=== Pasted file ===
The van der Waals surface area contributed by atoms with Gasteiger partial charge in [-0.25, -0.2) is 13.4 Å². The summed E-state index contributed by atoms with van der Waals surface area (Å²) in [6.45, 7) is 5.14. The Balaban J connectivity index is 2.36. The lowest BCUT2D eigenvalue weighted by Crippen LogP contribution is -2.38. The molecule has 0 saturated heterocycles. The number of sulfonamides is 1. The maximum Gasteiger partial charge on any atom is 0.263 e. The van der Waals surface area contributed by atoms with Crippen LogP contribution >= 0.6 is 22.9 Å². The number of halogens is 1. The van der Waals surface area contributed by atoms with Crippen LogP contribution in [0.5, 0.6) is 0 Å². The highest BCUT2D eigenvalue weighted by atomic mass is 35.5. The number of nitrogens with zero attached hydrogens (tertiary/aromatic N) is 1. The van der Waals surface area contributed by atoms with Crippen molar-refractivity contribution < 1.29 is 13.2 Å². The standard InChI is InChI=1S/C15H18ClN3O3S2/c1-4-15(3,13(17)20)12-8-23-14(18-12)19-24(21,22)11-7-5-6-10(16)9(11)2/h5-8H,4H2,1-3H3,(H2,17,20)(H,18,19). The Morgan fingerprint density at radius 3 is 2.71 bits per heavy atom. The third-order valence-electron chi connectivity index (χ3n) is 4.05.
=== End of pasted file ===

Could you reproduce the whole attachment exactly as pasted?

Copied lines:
The van der Waals surface area contributed by atoms with Gasteiger partial charge in [-0.25, -0.2) is 13.4 Å². The summed E-state index contributed by atoms with van der Waals surface area (Å²) in [6.45, 7) is 5.14. The Balaban J connectivity index is 2.36. The lowest BCUT2D eigenvalue weighted by Crippen LogP contribution is -2.38. The molecule has 0 saturated heterocycles. The number of sulfonamides is 1. The maximum Gasteiger partial charge on any atom is 0.263 e. The van der Waals surface area contributed by atoms with Crippen LogP contribution >= 0.6 is 22.9 Å². The number of halogens is 1. The van der Waals surface area contributed by atoms with Crippen LogP contribution in [0.5, 0.6) is 0 Å². The highest BCUT2D eigenvalue weighted by atomic mass is 35.5. The number of nitrogens with zero attached hydrogens (tertiary/aromatic N) is 1. The van der Waals surface area contributed by atoms with Crippen molar-refractivity contribution < 1.29 is 13.2 Å². The standard InChI is InChI=1S/C15H18ClN3O3S2/c1-4-15(3,13(17)20)12-8-23-14(18-12)19-24(21,22)11-7-5-6-10(16)9(11)2/h5-8H,4H2,1-3H3,(H2,17,20)(H,18,19). The Morgan fingerprint density at radius 3 is 2.71 bits per heavy atom. The third-order valence-electron chi connectivity index (χ3n) is 4.05.